In cities across the country, what some would consider a simple act of charity — feeding the homeless — is actually a legally complicated matter that could violate laws and even send you to jail.
That’s what seven activists found out in Tampa, Florida, on Saturday, as police intervened to stop the distribution of free food to the city’s homeless population in a public park. When the people serving the food refused to stop, police handcuffed them and led them away as others shouted at them, per CLTampa.com.
The reason for the police presence and arrests were because, as one officer says in the video above, the group distributing food was technically trespassing on public land. In Tampa, it is illegal to have an event on public land without a permit and certain insurance. Food Not Bombs, the group handing out the food, did not obtain those, citing the high cost of insurance and the frequency with which they would have to request those permits, per WMNF.
Police had previously warned Food Not Bombs not to proceed with Saturday’s event, but the group did so anyway, per WMNF. According to multiple reports, the police also arrested a man who tried to take food after they had begun arresting servers.
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The group says it plans to return to the same spot Tuesday and continue to serve food while still not applying for a permit, per PINAC.
“We intend to expose the city’s cruelty in the face of thousands in our community who are struggling with issues of food insecurity, mental and medical health issues, poverty, and homelessness,” a spokesperson for Food Not Bombs wrote in an email.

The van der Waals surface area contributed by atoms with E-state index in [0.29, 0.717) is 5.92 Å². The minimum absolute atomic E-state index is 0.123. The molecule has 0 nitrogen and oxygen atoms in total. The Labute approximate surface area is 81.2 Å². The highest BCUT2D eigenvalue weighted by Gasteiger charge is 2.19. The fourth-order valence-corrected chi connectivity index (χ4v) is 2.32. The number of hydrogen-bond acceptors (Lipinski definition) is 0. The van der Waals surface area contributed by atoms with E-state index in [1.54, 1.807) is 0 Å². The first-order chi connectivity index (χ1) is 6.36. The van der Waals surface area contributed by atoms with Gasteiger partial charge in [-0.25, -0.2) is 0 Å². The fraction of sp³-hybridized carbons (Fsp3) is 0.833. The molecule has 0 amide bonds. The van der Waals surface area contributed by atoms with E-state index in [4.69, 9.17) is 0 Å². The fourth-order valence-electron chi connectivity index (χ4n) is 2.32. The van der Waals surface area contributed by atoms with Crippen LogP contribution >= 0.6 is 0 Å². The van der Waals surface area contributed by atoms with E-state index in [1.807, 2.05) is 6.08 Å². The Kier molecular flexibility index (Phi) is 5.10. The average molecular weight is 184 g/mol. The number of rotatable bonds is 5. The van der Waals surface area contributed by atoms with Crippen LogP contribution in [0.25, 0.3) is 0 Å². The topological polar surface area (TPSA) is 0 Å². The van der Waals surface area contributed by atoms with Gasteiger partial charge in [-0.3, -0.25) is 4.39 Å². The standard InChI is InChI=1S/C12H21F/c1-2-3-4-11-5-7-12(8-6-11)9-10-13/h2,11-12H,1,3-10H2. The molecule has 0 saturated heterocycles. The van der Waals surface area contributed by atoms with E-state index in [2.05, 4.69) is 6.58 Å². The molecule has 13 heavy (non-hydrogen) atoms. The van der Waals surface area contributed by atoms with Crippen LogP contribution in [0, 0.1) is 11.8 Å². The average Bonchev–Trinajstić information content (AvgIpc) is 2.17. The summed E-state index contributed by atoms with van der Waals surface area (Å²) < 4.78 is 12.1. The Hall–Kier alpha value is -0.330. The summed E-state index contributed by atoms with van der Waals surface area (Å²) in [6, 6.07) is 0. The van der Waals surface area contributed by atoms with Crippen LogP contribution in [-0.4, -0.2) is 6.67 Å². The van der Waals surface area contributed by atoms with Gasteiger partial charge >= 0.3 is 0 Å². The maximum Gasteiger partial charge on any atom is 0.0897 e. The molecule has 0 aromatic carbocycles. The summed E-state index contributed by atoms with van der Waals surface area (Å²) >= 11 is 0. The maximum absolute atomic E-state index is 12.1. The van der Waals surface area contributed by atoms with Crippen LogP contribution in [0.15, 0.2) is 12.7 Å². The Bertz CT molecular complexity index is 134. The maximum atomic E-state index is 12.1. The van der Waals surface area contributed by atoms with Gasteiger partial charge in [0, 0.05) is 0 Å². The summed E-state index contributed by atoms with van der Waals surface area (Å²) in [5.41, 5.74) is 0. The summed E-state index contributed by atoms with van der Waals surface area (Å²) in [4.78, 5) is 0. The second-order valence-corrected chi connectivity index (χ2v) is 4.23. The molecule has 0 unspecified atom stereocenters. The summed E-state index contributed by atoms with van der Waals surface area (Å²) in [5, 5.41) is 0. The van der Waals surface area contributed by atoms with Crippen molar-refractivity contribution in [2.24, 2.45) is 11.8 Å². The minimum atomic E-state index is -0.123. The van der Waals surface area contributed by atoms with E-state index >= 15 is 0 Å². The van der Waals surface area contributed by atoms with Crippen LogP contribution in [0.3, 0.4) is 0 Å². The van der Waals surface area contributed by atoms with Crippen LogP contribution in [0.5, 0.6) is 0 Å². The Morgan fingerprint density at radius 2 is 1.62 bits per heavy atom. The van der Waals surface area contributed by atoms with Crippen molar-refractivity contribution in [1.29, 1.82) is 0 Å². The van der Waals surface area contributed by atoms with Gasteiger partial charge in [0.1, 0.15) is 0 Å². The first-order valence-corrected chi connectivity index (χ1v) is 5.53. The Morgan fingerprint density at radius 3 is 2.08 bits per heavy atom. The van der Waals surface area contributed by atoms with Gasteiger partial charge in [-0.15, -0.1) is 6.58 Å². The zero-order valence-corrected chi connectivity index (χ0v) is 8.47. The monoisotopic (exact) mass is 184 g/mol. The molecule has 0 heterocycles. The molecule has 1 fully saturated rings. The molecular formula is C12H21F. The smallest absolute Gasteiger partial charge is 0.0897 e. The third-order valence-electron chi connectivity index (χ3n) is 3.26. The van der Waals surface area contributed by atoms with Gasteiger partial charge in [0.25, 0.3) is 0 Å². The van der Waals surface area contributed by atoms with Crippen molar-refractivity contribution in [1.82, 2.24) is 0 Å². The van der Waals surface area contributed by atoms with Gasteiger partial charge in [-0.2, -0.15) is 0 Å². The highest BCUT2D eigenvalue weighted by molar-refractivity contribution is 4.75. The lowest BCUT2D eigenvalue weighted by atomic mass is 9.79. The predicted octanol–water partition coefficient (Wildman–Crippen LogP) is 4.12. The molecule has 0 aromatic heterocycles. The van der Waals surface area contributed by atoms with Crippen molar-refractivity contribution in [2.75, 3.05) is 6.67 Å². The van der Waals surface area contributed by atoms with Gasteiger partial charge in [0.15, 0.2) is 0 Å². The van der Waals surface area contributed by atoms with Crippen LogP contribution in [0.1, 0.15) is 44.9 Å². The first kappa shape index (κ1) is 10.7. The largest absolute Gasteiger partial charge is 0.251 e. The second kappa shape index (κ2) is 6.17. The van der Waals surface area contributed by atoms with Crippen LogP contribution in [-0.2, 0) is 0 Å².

While Tampa’s ordinance on permits and insurance has existed for years, Food Not Bombs has been serving food to the homeless for more than a decade without incident. In 2004, three activists were arrested, also for not having a permit, but the charges were later dropped and police stopped enforcing the ordinance, per the National Coalition for the Homeless.
Food Not Bombs members suggested to CLTampa.com that the change is a result of the College Football Playoff national championship game, which will take place in Tampa on Monday. Because of the game and the national spotlight that comes along with it, the city does not want its homeless to be congregating in public, visible places, the activists said.
Tampa police, however, stressed that the organization’s lack of a permit was the main issue.
“If you or I go through the park and decide we want to share some food with somebody, that’s not a problem,” Tampa police public information officer Steve Hegarty told WMNF. “Or there’s some people that do it in a parking lot, somewhere or in a church parking lot, that’s not a problem. But, if you’re going to do a set up like that, in one of the city parks, that’s as if the city is endorsing it and taking responsibility for it. There is an ordinance that says that you need a permit to do that.”
The city of Tampa, however, is hardly alone in its prohibition on feeding the homeless without special permits. According to a 2014 study from the National Coalition for the Homeless, more than 50 cities across the country have attempted to enact policies that would restrict or ban feeding the homeless, and 11 of those are in Florida. Florida has also been called the most dangerous state in the U.S. for homeless people based off rates of violence against the homeless and restrictive laws, according to the Miami New Times.